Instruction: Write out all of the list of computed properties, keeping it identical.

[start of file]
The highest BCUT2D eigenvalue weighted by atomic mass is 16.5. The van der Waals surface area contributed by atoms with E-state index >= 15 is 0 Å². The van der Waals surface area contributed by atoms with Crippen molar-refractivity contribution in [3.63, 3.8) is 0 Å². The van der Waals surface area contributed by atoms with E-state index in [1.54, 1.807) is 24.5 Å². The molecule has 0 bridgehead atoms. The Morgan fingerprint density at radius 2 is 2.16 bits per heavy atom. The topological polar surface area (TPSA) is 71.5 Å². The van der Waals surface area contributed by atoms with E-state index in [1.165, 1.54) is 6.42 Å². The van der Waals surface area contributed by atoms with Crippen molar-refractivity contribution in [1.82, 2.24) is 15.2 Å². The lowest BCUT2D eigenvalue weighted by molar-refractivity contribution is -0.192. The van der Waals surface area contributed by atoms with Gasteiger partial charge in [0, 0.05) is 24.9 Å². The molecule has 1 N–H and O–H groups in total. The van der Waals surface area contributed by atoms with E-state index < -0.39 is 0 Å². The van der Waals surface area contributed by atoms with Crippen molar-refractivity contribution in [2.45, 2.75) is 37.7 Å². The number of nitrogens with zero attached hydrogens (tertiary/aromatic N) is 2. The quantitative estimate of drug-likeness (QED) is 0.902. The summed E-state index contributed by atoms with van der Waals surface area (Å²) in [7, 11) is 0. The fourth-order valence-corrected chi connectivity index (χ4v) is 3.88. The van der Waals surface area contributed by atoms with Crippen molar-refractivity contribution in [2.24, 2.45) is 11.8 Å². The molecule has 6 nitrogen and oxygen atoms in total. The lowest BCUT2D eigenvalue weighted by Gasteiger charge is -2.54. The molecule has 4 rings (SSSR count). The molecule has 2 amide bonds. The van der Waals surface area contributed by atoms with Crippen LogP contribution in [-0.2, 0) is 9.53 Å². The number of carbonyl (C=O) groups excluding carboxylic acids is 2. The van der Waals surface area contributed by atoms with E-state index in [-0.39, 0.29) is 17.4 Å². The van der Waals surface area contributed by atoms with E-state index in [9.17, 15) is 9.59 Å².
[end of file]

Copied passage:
The highest BCUT2D eigenvalue weighted by atomic mass is 16.5. The van der Waals surface area contributed by atoms with E-state index >= 15 is 0 Å². The van der Waals surface area contributed by atoms with Crippen molar-refractivity contribution in [3.63, 3.8) is 0 Å². The van der Waals surface area contributed by atoms with E-state index in [1.54, 1.807) is 24.5 Å². The molecule has 0 bridgehead atoms. The Morgan fingerprint density at radius 2 is 2.16 bits per heavy atom. The topological polar surface area (TPSA) is 71.5 Å². The van der Waals surface area contributed by atoms with E-state index in [1.165, 1.54) is 6.42 Å². The van der Waals surface area contributed by atoms with Crippen molar-refractivity contribution in [1.82, 2.24) is 15.2 Å². The lowest BCUT2D eigenvalue weighted by molar-refractivity contribution is -0.192. The van der Waals surface area contributed by atoms with Gasteiger partial charge in [0, 0.05) is 24.9 Å². The molecule has 1 N–H and O–H groups in total. The van der Waals surface area contributed by atoms with E-state index < -0.39 is 0 Å². The van der Waals surface area contributed by atoms with Crippen molar-refractivity contribution in [2.45, 2.75) is 37.7 Å². The number of nitrogens with zero attached hydrogens (tertiary/aromatic N) is 2. The quantitative estimate of drug-likeness (QED) is 0.902. The summed E-state index contributed by atoms with van der Waals surface area (Å²) in [7, 11) is 0. The fourth-order valence-corrected chi connectivity index (χ4v) is 3.88. The van der Waals surface area contributed by atoms with Crippen molar-refractivity contribution in [2.24, 2.45) is 11.8 Å². The molecule has 6 nitrogen and oxygen atoms in total. The lowest BCUT2D eigenvalue weighted by Gasteiger charge is -2.54. The molecule has 4 rings (SSSR count). The molecule has 2 amide bonds. The van der Waals surface area contributed by atoms with Crippen LogP contribution in [-0.2, 0) is 9.53 Å². The number of carbonyl (C=O) groups excluding carboxylic acids is 2. The van der Waals surface area contributed by atoms with E-state index in [-0.39, 0.29) is 17.4 Å². The van der Waals surface area contributed by atoms with E-state index in [9.17, 15) is 9.59 Å².